Marking the Centenary of the Battle of Mametz Wood 1916 with previously unpublished material

Today will see national interest in the hundredth anniversary of the Battle for Mametz Wood on the Somme which began on the 7th of July, 1916, and a new work containing previously unpublished personal accounts from both sides will aim to give hitherto unseen balance to the conflict.

'The Welsh at Mametz Wood, The Somme 1916' by Jonathan Hicks is a brand new interpretation of the First World War battle for Mametz Wood, telling the story of those terrible days from the viewpoint of soldiers who were actually there.

Using material from his extensive research, as well as sources translated from the original Welsh and the memories left behind by German survivors - many unpublished in English before – Jonathan Hicks gives a fresh insight into the battle.

Drawing extensively on survivors' accounts and original photographs, the author allows the soldiers to speak for themselves to tell the full story of those dark days. In the words of one soldier: 'Hell cannot be much worse.'

The 38th (Welsh) Division began the attack on Mametz Wood on the 7th of July 1916 – the second week of the Battle of the Somme. The division was a citizen force composed of miners from the Rhondda, farmers from Caernarfon and Anglesey, coal trimmers from the docks at Barry and Cardiff, bank workers from Swansea and men from a whole host of other backgrounds and occupations from the counties of Wales.

'All hell broke loose as machine guns opened up on us from the front and from the flank. We stood no chance and the boys were everywhere falling, but we kept moving forward,' wrote Private Albert Evans, 16th (Cardiff City) Battalion of The Welsh Regiment.

When it was over, Field Marshal Haig did not consider the performance of the 38th (Welsh) Division at Mametz Wood to be a success, but the fact remains that after days of ferocious hand-to-hand fighting with an enemy from the most effective army in Europe at that time, and terrible loss of life, the division finally succeeded in capturing the largest wood on the Somme.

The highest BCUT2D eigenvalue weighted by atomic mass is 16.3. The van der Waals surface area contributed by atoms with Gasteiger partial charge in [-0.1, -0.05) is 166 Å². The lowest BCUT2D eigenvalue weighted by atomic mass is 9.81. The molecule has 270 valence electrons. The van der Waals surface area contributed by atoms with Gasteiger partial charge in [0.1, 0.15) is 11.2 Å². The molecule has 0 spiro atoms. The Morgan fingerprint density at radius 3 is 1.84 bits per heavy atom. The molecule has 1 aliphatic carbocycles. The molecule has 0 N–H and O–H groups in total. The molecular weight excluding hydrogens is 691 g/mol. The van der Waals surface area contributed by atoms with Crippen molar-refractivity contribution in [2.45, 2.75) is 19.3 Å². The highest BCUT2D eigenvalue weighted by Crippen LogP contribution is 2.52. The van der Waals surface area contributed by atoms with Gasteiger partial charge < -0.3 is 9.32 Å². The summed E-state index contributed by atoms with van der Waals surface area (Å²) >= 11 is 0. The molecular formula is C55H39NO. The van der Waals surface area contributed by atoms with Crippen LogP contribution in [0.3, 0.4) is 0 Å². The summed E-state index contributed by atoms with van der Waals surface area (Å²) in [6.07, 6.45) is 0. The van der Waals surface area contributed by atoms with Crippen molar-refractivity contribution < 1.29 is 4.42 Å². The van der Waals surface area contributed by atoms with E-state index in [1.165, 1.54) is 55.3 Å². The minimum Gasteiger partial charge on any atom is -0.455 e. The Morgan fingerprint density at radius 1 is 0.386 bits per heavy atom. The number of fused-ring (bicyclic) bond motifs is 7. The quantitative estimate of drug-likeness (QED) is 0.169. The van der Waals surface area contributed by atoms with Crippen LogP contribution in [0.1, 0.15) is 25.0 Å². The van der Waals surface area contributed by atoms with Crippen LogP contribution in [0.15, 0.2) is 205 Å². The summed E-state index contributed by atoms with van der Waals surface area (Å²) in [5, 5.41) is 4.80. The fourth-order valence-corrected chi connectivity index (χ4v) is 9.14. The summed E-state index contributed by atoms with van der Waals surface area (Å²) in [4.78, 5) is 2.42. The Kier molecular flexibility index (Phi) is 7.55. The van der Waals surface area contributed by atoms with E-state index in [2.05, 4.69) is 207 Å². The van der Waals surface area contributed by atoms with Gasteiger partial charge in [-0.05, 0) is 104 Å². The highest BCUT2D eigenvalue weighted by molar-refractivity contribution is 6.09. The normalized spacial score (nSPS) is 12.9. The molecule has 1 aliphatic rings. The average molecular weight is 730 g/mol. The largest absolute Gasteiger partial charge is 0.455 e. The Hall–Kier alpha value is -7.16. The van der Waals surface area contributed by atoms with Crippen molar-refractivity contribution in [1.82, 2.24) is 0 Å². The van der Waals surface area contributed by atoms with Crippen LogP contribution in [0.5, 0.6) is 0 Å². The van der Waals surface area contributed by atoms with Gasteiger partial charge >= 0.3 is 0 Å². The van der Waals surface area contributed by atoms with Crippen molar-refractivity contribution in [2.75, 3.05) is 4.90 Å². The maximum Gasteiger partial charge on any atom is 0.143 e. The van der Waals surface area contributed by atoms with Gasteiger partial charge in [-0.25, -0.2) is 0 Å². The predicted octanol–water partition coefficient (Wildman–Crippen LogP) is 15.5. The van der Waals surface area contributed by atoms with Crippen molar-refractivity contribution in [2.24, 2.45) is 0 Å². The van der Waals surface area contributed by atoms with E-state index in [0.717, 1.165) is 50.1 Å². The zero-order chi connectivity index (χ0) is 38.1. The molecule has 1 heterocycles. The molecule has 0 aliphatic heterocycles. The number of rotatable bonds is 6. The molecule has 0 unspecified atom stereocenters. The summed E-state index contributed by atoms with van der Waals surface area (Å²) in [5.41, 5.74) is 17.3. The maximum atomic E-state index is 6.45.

There were some 4,000 British casualties during the battle.

The book's publication follows the opening of the new 'War's Hell' exhibition at the National Museum in Cardiff which is an exhibition of paintings, poetry and artefacts associated with the Welsh soldiers at Mametz Wood.

Dr Jonathan Hicks is an award-winning military historian and novelist, and his meticulous research provides new insight into this famous battle. He has previously won the Victorian Military Society's top award for his work on the Anglo-Zulu War and in 2010 he was awarded the Western Front Association Shield for his work on Barry and the Great War.

Jonathan is also a member of the First World War Programme Board which advises the Welsh Government on the centenary commemorations.

He has previously written novels on the battle at Mametz Wood, including 'The Dead of Mametz' and 'Demons Walk Among Us'.

He has dedicated his book to the fallen and writes:

'I dedicate this book to the men who fought there in the second week of July 1916, those who died and who were buried in France, and those who are still missing with no known grave.'